AMERICAN FRIENDS have asked me if the growing scepticism about the deployment of new missiles also signifies an increasing gap between Germany and America. I believe the answer is no.
In a recent poll, 90 percent of our population supported the North Atlantic Treaty Organization and our alliance with the United States. But at the same time 65 percent opposed the new missiles. Thus, these positions are not mutually exclusive. It would be wrong, and a political mistake, if people in the United States took the European antimissiles attitude for anti-Americanism, or if the two were confused.
I sincerely ask Americans to appreciate the difference between the threat to them and to us. The United States faces the potential risk of destruction by intercontinental missiles with nuclear warheads, but our small Europe faces the additional risks of a so-called conventional war, of a "tactical" nuclear war and of destruction by medium-range missiles.
I presume a nuclear war could not be controlled or limited. But who could rule out that an attempt to control it would be made if nuclear war broke out? This would be understandable. However, we in Europe would not live to see the results, for the decision would only come after we had been blasted away. I only hope we will never find out if the concept of a limited nuclear war is correct or not.
That is why we in Europe believe that these deadly potentials -- the long-range missiles that threaten Americans and the medium-range missiles that threaten us -- have to be seen as one single danger. Both must be limited and reduced to an approximate balance. This means linking the START negotiations on intercontinental missiles with the negotiations on the medium range force. This proposition was, of course, included in the freeze resolution adopted by a majority in the U.S. House of Representatives.
I fail to see how negotiations could become easier or less complicated once the stationing of new missiles has begun. All our experience suggests the opposite will be true. It is easier to avoid the deployment of missiles than to get them removed once they are installed. This is also the right and important key to efforts to stop the nuclear arms race.
Most of us in the Federal Republic acknowledge the support that the United States has made to our security. We remember our joint experience in Berlin -- how the freedom of the threatened city was defended and how the lesson had to be learned from that experience that merely invoking legal rights would not improve the lot of our people in divided Germany.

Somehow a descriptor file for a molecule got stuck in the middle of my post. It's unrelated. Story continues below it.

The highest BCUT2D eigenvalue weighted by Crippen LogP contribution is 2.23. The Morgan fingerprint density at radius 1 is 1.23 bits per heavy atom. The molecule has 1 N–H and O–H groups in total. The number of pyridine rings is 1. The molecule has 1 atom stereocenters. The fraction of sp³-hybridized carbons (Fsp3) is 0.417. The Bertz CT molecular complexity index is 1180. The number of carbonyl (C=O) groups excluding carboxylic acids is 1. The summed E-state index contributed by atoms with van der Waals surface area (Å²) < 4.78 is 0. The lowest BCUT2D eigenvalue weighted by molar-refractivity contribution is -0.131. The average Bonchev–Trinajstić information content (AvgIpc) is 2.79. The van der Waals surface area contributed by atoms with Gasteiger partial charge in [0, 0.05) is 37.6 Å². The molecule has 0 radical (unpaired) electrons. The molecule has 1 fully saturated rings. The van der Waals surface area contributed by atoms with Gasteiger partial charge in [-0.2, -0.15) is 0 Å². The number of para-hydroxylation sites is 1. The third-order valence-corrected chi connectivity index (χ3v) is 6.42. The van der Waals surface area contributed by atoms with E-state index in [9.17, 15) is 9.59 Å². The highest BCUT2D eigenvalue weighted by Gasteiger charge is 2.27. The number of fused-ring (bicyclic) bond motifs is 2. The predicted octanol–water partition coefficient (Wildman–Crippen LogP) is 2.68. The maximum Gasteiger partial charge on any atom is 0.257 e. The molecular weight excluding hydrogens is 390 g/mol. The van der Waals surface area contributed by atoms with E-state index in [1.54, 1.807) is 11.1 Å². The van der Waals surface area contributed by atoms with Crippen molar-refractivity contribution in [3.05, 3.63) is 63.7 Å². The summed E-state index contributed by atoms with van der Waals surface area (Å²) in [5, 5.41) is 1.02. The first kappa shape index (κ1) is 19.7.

My Social Democratic Party, it should be noted, has supported the alliance with the West and has helped to shape its policy. Under Social Democratic chancellors and defense ministers from 1969 to 1982, the Bundeswehr increased its contribution to Western security.
The Western democracies will remain partners in security, and we will remain partners in the Atlantic alliance. For the foreseeable future I cannot discern any change in this respect, although as a European I must wish for greater European responsibility for decisions affecting our own fate. This readiness for European coresponsibility should not, however, be confused with a desire for European "neutralism," the specter of which has recently again been haunting the world like a kind of German ghost.
Nevertheless, we have seen growing concern in our country not only about the arms race in general and Soviet stubbornness in particular but also about some aspects of U.S. policy. The talk about the possibility of fighting and winning a limited nuclear war in Europe did not start in Germany, and related publicised plans were not developed here. It is no exaggeration to say that the German peace movement grew strong since officials in Washington began expressing views the way they still do today.
A war in Europe would not only mean the end of the Federal Republic of Germany but would also finish off the other German state, the German Democratic Republic. And the same would be the fate of our neighbors to the east and west. Although our eastern neighbors belong to the other alliance, and although they have a governmental and social system that we reject, we can only survive together with them. That is why we cannot afford the luxury of unilateralism.
This is the background of our burning interest in the Geneva arms negotiations.